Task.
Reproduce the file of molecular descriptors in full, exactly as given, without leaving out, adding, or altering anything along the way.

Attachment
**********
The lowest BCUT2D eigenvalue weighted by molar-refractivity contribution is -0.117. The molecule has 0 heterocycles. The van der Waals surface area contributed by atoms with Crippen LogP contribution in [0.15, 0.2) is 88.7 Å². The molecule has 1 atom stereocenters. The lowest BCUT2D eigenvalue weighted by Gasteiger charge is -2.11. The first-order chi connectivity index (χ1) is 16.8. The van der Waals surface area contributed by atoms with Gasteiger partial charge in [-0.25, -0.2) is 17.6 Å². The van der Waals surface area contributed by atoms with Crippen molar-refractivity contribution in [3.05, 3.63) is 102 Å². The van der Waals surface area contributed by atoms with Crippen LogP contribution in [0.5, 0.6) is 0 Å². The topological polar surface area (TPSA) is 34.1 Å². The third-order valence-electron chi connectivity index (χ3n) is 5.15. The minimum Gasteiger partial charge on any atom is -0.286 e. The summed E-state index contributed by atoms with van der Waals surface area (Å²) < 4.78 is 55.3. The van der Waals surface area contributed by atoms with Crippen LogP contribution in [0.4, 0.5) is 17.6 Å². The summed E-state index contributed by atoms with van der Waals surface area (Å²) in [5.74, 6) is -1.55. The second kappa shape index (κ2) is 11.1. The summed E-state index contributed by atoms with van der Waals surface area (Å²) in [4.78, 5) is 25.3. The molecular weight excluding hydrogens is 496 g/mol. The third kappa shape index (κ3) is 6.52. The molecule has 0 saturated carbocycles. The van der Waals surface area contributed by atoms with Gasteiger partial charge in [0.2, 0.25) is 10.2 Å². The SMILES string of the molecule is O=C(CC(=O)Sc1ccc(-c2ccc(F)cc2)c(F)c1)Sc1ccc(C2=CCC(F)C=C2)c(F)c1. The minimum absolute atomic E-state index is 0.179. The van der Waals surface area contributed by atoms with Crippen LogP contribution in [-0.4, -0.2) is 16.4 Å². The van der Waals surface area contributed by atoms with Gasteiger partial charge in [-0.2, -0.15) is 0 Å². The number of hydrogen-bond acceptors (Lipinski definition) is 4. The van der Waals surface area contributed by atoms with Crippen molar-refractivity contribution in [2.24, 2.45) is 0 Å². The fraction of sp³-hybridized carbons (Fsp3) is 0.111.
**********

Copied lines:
The lowest BCUT2D eigenvalue weighted by molar-refractivity contribution is -0.117. The molecule has 0 heterocycles. The van der Waals surface area contributed by atoms with Crippen LogP contribution in [0.15, 0.2) is 88.7 Å². The molecule has 1 atom stereocenters. The lowest BCUT2D eigenvalue weighted by Gasteiger charge is -2.11. The first-order chi connectivity index (χ1) is 16.8. The van der Waals surface area contributed by atoms with Gasteiger partial charge in [-0.25, -0.2) is 17.6 Å². The van der Waals surface area contributed by atoms with Crippen molar-refractivity contribution in [3.05, 3.63) is 102 Å². The van der Waals surface area contributed by atoms with Crippen LogP contribution in [0.5, 0.6) is 0 Å². The topological polar surface area (TPSA) is 34.1 Å². The third-order valence-electron chi connectivity index (χ3n) is 5.15. The minimum Gasteiger partial charge on any atom is -0.286 e. The summed E-state index contributed by atoms with van der Waals surface area (Å²) < 4.78 is 55.3. The van der Waals surface area contributed by atoms with Crippen LogP contribution in [0.4, 0.5) is 17.6 Å². The summed E-state index contributed by atoms with van der Waals surface area (Å²) in [5.74, 6) is -1.55. The second kappa shape index (κ2) is 11.1. The summed E-state index contributed by atoms with van der Waals surface area (Å²) in [4.78, 5) is 25.3. The molecular weight excluding hydrogens is 496 g/mol. The third kappa shape index (κ3) is 6.52. The molecule has 0 saturated carbocycles. The van der Waals surface area contributed by atoms with Gasteiger partial charge in [0.2, 0.25) is 10.2 Å². The SMILES string of the molecule is O=C(CC(=O)Sc1ccc(-c2ccc(F)cc2)c(F)c1)Sc1ccc(C2=CCC(F)C=C2)c(F)c1. The minimum absolute atomic E-state index is 0.179. The van der Waals surface area contributed by atoms with Crippen LogP contribution in [-0.4, -0.2) is 16.4 Å². The van der Waals surface area contributed by atoms with Gasteiger partial charge in [-0.2, -0.15) is 0 Å². The number of hydrogen-bond acceptors (Lipinski definition) is 4. The van der Waals surface area contributed by atoms with Crippen molar-refractivity contribution in [2.24, 2.45) is 0 Å². The fraction of sp³-hybridized carbons (Fsp3) is 0.111.